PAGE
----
Monday, July 27, 2009
Bigelf - Hex
There's an old saying that goes something like this. "Though I walk through the valley of the shadow of death . . . I wouldn't want to set up camp there." I think the same thing could be said for Damon Fox's mind.
The main architect of the glorious doom, bombastic glam that is Bigelf, Damon's mind is not a safe place for the uninitiated. No one knows what's lingering behind each synapse, hiding between the axons, lurking within the dendrites.
Last year, I thought I was going out on a limb when I named Bigelf's mind staggering album, Cheat the Gallows, my number one heavy album released in 2008. Turns out, many other of the contributors to that Best of List, felt similarly, adding Cheat the Gallows to their lists as well. Well, I got news for you. In 2007 the Bigelvin men released an album Hex, that in many ways is just as impressive, and certainly heavier, than Gallows. If it had been released this year, it would already have the top spot nailed down.
Released on Custard Records, Hex explores the same virtual roads of insanity that Gallows explored but if anything, it's an even darker, heavier affair. Whereas Gallows was a momentary visit to a darkly demented carnival, Hex is a full-time institutionalization into the asylum. The same big flourishes of Alice Cooper, Pink Floyd, and Sabbath can be found but some of the more pomp rock ELO-isms of Gallows instead are replaced with the riff-mongering flavor of Off the Record-era Sweet. In all, it's a massive, gut-wrenching, sanity-defying journey through the chasms of one man's incredibly twisted brain, and what a staggering feat of beauty that is.
"Madhatter," starts this affair off, our admission to the Mental Home, heaps of massive Sabbath riffery puling under the maniacal laughter of hordes of insane minds. Big glam flourishes layer across as the song launches headlong into the "Another Brick in the Wall,"-style verses. Damon Fox's voice is in fine form, sounding substantially like that monstrous demon living inside my head, calling out all my darkest fears. Everything about this song rocks harder than most of the tracks on Gallows. Just listen to the scratch guitar as the verse breaks down into the chorus. Seriously, it's hard to find words to describe the intensity of this song and the freakishly strong craft. It's big, it's loud, it's bombastic. It's over-the-top and nearly psychotic. It is just a fucking masterpiece of demented rock. Bigelf make it clear that they operate in a dark dimension all of their own making.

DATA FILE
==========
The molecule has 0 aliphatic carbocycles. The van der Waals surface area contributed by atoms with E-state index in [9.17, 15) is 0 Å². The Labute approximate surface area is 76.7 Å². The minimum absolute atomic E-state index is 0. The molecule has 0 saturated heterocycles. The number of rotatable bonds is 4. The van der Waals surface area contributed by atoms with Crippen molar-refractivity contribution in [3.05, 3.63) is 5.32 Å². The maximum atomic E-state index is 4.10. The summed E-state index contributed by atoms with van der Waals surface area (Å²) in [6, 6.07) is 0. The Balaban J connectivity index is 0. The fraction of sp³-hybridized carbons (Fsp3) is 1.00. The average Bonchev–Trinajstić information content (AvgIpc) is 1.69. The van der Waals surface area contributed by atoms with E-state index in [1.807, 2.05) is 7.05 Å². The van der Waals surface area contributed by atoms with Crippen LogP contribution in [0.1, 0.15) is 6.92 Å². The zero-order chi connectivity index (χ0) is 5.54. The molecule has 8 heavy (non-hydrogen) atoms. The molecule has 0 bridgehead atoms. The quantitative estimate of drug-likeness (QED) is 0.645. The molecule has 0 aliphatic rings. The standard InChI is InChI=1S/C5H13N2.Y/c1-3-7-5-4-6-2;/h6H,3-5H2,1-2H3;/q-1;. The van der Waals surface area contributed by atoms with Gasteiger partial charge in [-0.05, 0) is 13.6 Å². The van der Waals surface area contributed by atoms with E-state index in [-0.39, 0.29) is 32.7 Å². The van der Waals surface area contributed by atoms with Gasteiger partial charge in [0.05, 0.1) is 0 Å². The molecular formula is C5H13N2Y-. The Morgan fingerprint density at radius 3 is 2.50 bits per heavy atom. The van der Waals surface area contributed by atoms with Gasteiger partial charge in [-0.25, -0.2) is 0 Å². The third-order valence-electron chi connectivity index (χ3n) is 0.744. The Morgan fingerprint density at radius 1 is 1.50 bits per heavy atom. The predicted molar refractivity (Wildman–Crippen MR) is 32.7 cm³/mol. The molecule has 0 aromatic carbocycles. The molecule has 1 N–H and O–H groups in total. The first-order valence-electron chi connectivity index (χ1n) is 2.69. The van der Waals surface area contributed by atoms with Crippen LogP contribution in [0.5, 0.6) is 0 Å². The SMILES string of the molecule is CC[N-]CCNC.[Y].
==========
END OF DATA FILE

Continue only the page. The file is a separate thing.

Macabre prog I call it, and if that label sticks, then I'm selling it!
"Bats in the Belfry II," reaffirms that Damon Fox's mind is a horrifying place to visit. Huge synth washes flow over the densely Roger Water's-esque Pink Floydism of the song. Big organ tone and acoustic guitars layer on, the whole song building slowly, adding to the weight of it's own mental instability. "Pain Killers," attacks us next, turning up the amplitude big time. Riding some chugging riffing into its huge explosion of purple nail-polish, dark-twisted glam. This is Sweet after a long weekend of downers, trapped in a Halloween haunted house with no hope for escape. The riff here lays out perfectly with Fox's vocals, building tension through the horror show that lives inside his skull. Hollow-eyed patients pass you in the hallways. Slobbering, raving lunatics eat paint chips off the wall. Sadistic orderlies laugh themselves silly preparing your next acidic enema. This is no Happy Homes resting ground, this is Damon Fox's asylum from Hell, and no medication can make the visions go away.